A little while ago, I discovered a new 4X space game called Deep Space Settlement, which looked quite modular and also quite pretty, two very positive things. To learn more about the game, both for my sake and yours, I reached out the game’s sole designer, Stephanie Rancourt. After reading her answers to my questions, I now want to play this game even more. Like, yesterday! ;) Check out my Q&A with Stephanie below, and I hope you enjoy it. :)
Brian Rubin: Thank you for taking my questions. First off, where did the idea or inspiration for Deep Space Settlement come from, and what steps did you take to make it a reality?
Stephanie Rancourt: I’ve always loved science fiction and the idea of traveling through stars has always fascinated me. So creating a game that takes place in space has come naturally to me. There is a lot of games I’ve played that influenced DSS, I’m thinking about The Settles for how the resource system works, Galactic Civilization for empire development and more recently A.I. War for it’s strategy elements.
I’ve started working on DSS two years ago, I made everything from scratch so it took quite a lot of efforts to get DSS to the state it’s in. At the time, I was working as an engine programmer in a game studio. But I decided to quit and work full time on my own project. It’s a hard decision to take, but I’m glad I did.
Brian: Now not only does your game look quite pretty, but it seems to allow for quite a lot of detail through ship/station customization. What can you tell us about some of the technical capabilities of your game engine?
Stephanie: The graphics engine features specular lighting, normal maps and bloom as well as other more basic features like anti-aliasing. But the greatest challenge for the engine is, without a doubt, to handle a huge number of units at real-time i.e. 30 frames per second. I really need to get creative to optimize the code to get that 30 FPS.
Brian: Speaking of customization, could you give us more detail as to how it works, how detailed we can make our ships and so on?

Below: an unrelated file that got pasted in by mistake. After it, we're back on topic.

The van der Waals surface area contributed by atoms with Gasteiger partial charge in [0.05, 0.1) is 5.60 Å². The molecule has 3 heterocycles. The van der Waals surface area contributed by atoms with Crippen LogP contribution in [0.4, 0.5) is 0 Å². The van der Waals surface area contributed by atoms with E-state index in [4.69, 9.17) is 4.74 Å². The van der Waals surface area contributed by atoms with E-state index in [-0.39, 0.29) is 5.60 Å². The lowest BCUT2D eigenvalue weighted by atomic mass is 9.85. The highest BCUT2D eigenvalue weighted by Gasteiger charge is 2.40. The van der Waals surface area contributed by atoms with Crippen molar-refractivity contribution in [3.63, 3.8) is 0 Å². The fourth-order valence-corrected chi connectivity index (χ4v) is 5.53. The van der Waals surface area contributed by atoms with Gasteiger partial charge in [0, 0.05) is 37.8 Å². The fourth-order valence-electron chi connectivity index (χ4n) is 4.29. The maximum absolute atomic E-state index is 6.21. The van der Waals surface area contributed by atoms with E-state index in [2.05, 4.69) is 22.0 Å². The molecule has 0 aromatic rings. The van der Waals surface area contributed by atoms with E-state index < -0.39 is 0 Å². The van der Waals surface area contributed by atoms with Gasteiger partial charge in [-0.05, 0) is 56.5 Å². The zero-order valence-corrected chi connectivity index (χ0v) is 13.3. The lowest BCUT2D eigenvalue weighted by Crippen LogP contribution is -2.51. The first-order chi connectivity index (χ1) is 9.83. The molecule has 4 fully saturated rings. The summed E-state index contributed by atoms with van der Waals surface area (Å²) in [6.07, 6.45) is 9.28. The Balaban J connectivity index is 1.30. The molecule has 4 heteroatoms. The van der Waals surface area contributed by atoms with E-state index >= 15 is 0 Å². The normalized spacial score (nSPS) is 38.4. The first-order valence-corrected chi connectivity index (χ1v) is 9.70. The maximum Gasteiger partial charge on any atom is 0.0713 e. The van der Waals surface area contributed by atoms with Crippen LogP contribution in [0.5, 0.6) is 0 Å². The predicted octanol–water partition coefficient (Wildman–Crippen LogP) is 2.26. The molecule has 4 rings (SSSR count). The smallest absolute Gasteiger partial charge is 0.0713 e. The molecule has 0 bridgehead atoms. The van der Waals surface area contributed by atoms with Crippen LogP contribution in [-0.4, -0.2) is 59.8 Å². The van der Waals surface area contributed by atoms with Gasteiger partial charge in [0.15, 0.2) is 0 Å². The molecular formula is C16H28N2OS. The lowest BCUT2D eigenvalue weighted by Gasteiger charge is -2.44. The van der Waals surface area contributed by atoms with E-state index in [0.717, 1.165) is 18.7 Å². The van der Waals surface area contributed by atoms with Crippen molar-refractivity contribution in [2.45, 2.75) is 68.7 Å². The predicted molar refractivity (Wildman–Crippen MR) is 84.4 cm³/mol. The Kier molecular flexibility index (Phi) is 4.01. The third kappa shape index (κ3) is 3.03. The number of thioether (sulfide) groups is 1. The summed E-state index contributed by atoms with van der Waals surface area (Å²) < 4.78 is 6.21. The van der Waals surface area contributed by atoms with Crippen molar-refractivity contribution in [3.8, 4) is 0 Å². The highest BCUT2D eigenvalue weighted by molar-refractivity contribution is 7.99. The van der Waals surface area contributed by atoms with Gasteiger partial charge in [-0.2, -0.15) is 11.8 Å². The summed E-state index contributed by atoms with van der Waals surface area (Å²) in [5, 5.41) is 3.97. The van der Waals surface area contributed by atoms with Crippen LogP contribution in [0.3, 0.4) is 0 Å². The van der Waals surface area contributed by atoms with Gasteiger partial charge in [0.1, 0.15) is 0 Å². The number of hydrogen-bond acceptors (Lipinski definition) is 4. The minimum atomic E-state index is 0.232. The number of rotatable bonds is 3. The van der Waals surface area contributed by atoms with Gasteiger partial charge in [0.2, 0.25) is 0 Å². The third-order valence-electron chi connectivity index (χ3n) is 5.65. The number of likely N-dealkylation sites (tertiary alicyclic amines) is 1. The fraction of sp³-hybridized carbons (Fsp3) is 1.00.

Stephanie: You can build a ship or station by putting parts together in predefined sockets, most of them are fixed but some are mobile like the weapon turrets. Each parts have attributes like mass, armor, power production/consumption, etc that add up to the design by a fixed amount or by a percentage. Some components have special capabilities like studying space debris and singularities for new technologies. There are also support functionality like shield booster that increases shield regeneration rate of friendly ships within a fixed range of the host ship. Weaponry consists of 3 main categories: lasers, guns and missiles. Lasers are stronger against armor, guns against shield and missiles have a wide variety of effects, some does direct damage, other could simply disable a ship’s main systems.
So to build a functional design you will need minimally : a reactor to produce energy, engines to propulse your ship, a warp drive if you want to move to other star-systems, some armor or shield to defend itself and weaponry. Capital ships will required more components as they are more complex than corvette ships. For instance, they have docking spaces for corvette ships that can be fitted with different docking bays, some have more space to accept more ships, others can apply basic armor repair to the docked ships.
Brian: Now, say there’s a player that wants nothing to do with ship or station building. Will you give them options to allow the AI to build ships and stations, and if so, how competent is the AI in this regard?
Stephanie: There is no plan regarding automated ship design. The player will however get access to default design templates when he unlocks the required technologies. These will be accessible to build directly or as a basis for a new design.
Brian: Speaking of the AI, some recent games have gotten slammed for their atrocious AI. What can you tell us about the AI in your game that will hopefully make it superior to other games in your field?